As more time passes, the coral that attach give the works entirely new shape, texture, and color.
There's something endlessly compelling about it, something very true to the texture of human existence.
It was a perfectly played symphony of silhouette, color, and texture—a bravura performance, an aesthetic rarity.
The collection opened with a series of cream-colored structured separates—all which played with texture and shape.
The texture was awkward and as I pulled it back and forth between my teeth, I just began to feel more and more nauseous.
All are oval and abruptly pointed, thick and firm in texture, turning yellow or russet brown in autumn.
The robe of fine Milesian texture, was saffron-coloured, with a purple edge.
Four books had preceded these, in which the texture of the verse was woven of old romance and legend.
The thickness and texture of the two layers are about the same.
Some of these ponchos are of so fine a texture and richly ornamented as to sell for 100 or even 150 dollars.
early 15c., "network, structure," from Middle French texture, from Latin textura "web, texture, structure," from stem of texere "to weave," from PIE root *tek- "to weave, to fabricate, to make; make wicker or wattle framework" (cf. Sanskrit taksati "he fashions, constructs," taksan "carpenter;" Avestan taša "ax, hatchet," thwaxš- "be busy;" Old Persian taxš- "be active;" Greek tekton "carpenter," tekhne "art;" Old Church Slavonic tesla "ax, hatchet;" Lithuanian tasau "to carve;" Old Irish tal "cooper's ax;" Old High German dahs, German Dachs "badger," literally "builder;" Hittite taksh- "to join, unite, build"). Meaning "structural character" is recorded from 1650s.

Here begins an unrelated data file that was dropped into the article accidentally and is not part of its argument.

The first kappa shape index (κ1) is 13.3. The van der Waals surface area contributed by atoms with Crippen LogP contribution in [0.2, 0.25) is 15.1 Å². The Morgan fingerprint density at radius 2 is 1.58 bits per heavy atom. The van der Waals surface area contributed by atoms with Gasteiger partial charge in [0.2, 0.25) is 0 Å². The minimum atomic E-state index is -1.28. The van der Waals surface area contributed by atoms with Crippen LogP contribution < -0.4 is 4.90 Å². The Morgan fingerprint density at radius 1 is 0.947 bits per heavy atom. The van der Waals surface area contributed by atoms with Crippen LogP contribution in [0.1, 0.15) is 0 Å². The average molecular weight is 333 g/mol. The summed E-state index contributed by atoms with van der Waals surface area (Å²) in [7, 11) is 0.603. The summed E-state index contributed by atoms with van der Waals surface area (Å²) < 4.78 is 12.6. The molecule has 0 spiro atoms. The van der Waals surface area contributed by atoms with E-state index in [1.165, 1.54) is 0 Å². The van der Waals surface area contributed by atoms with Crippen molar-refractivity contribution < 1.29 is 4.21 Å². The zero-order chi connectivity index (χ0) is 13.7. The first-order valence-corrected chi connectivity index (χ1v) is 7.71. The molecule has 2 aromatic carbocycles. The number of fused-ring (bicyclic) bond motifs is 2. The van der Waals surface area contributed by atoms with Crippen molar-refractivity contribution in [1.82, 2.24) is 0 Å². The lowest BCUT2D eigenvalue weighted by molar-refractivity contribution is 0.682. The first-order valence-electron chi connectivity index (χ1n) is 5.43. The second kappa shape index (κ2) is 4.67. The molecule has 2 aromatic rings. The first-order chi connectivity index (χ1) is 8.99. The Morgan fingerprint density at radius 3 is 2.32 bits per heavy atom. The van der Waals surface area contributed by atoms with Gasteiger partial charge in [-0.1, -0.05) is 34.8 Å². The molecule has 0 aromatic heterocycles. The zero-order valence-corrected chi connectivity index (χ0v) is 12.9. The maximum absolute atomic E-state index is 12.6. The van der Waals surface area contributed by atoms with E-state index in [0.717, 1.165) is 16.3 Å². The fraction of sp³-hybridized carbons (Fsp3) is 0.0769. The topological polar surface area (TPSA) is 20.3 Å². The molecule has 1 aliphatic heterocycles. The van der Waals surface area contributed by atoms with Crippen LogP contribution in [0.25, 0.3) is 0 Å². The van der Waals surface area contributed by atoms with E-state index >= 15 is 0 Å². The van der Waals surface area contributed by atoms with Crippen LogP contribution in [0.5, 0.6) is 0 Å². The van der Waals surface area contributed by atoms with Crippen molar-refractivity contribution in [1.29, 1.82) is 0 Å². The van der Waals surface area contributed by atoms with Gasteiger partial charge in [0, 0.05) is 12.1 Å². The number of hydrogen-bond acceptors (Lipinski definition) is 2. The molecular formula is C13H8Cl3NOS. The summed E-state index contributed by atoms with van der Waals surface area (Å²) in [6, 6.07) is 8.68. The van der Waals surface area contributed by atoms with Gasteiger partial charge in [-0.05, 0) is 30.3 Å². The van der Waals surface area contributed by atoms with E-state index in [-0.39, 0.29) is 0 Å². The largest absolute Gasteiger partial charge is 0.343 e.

texture tex·ture (těks'chər)
The composition or structure of a tissue or organ.
The general physical appearance of a rock, especially with respect to the size, shape, size variability, and geometric arrangement of its mineral crystals (for igneous and metamorphic rocks) and of its constituent elements (for sedimentary rocks). A sandstone that forms as part of an eolian (wind-blown) deposit, for example, has a texture that reflects its small, rounded sand grains of uniform size, while a sandstone that formed as part of a fluvial deposit has a texture reflecting the presence of grains of varying sizes, with some more rounded than others.